The Romanian fisheries and aquaculture sector has seen some interesting and possibly profound developments in the last couple of years. Possibly the most momentous is the new fishing auction in Tulcea, the first of its kind in the country, that is due to start operating later this year.
Romania’s capture fisheries are mainly from freshwater. In the Black Sea catches are nominal with the exception, in the last few years, of veined rapa whelk, captures of which have caused marine capture production to almost equal that from freshwater. However, it is the aquaculture sector that is responsible for the bulk of domestic production. Strategies that will lead to a sustainable increase in output from these two sectors are the province of the Ministry of Agriculture and Rural Development, where Ioan Utiu, the State Secretary, has a key role to play.
Ukraine has 1.5m ha of water surface that can be used for fish farming. This includes freshwater reservoirs, lakes, and ponds as well as estuaries called limans in the Black Sea and the Sea of Azov. The aquaculture sector in the country farms fish in different ways, in ponds, cages, and in recirculation systems.
The loss of Crimea had a substantial impact on the fisheries sector in the Ukraine. According to the State Agency for Fisheries catches plummeted by 60% from 225 thousand tonnes in 2013 (including Crimea) to 91 thousand tonnes in 2014 (without Crimea). But Ukraine has significant natural resources even without Crimea. These include inland waters (rivers, lakes, ponds, reservoirs) amounting to 1.3m ha, as well as marine waters in the Black Sea and the Sea of Azov. Altogether, Ukrainian waters, both fresh and marine, have an area of 10.4m ha.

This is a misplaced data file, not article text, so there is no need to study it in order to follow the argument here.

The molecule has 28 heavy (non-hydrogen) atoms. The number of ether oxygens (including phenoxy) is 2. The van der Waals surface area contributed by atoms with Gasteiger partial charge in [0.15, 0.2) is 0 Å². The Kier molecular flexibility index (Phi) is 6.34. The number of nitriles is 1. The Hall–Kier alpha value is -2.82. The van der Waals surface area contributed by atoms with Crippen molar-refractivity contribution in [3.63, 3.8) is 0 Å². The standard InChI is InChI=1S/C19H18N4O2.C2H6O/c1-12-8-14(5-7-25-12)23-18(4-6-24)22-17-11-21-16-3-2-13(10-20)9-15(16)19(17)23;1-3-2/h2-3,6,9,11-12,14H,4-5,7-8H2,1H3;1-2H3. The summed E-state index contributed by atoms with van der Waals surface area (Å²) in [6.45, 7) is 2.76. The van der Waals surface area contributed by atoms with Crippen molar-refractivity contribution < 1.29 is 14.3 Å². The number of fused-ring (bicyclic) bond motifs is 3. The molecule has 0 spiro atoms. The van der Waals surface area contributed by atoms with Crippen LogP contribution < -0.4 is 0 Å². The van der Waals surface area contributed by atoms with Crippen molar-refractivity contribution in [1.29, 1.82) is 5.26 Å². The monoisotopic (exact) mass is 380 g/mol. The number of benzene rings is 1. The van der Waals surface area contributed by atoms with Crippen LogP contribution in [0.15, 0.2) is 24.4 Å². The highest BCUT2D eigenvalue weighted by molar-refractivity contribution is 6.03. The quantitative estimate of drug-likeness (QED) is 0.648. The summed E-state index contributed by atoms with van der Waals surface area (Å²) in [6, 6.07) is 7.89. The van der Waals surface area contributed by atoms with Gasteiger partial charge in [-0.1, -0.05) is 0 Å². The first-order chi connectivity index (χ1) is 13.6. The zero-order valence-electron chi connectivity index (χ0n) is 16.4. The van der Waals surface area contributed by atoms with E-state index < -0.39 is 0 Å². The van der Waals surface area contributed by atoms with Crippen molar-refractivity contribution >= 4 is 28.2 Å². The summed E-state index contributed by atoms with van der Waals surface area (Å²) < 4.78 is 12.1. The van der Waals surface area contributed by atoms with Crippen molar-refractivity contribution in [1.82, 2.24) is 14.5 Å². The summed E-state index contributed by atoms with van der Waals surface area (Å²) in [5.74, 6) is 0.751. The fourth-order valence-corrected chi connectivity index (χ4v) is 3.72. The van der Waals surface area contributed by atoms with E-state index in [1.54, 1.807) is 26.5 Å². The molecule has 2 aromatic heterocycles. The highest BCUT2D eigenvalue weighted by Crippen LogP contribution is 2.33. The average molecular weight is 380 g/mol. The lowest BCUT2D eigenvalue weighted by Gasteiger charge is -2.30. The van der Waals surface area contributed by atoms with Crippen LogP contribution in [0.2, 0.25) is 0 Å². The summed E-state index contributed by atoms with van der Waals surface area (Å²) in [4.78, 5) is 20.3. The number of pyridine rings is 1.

Inland waters in Serbia comprise rivers, of which the Danube (the longest), Sava, and Tisza are navigable, two natural lakes and several artificial lakes. These resources support a commercial freshwater fishery, a recreational fishery, as well as an aquaculture industry. The freshwater fishery in Serbia is organized on 65,980 km of rivers and streams and about 150 artificial lakes and reservoirs. The northern parts of Serbia have 30,000 km of canals, which are also suitable for fishing.
The Italian aquaculture sector has a long history starting first in the coastal lagoons and then, as technology became available, expanding both inland and along the coast. While the freshwater production of trout is in terms of volume by far the most important, other freshwater species such as sturgeon and eels are also produced in significant volumes.
The fish market at Chioggia is one of the biggest in the region. Transport bottlenecks constrain its expansion and the authorities would like to move it to an area that is better connected to the road network.
The Italian production of fasolari (Callista chione) takes place in the Northern Adriatic waters, falling in the two Italian regions of Friuli Venezia Giulia and Veneto and is managed at compartmental level (sub-regional level) by the Consortia (CO.GE.VO.) of Chioggia, Venice and Monfalcone. Here the system is based on a co-management approach. The system is based on the integration between the management system (Consortia) and the marketing system (POs). The three above mentioned Consortia work in a coordinated manner by adhering to the same PO, named OP I Fasolari.
In contrast to fisheries in the North Atlantic fisheries in the Mediterranean are characterised by the multitude of species and the varieties of gear that are used to target them. Italian catches in the Mediterranean (together with Turkey’s) are the biggest of the approximately 30 countries whose fleets fish these waters.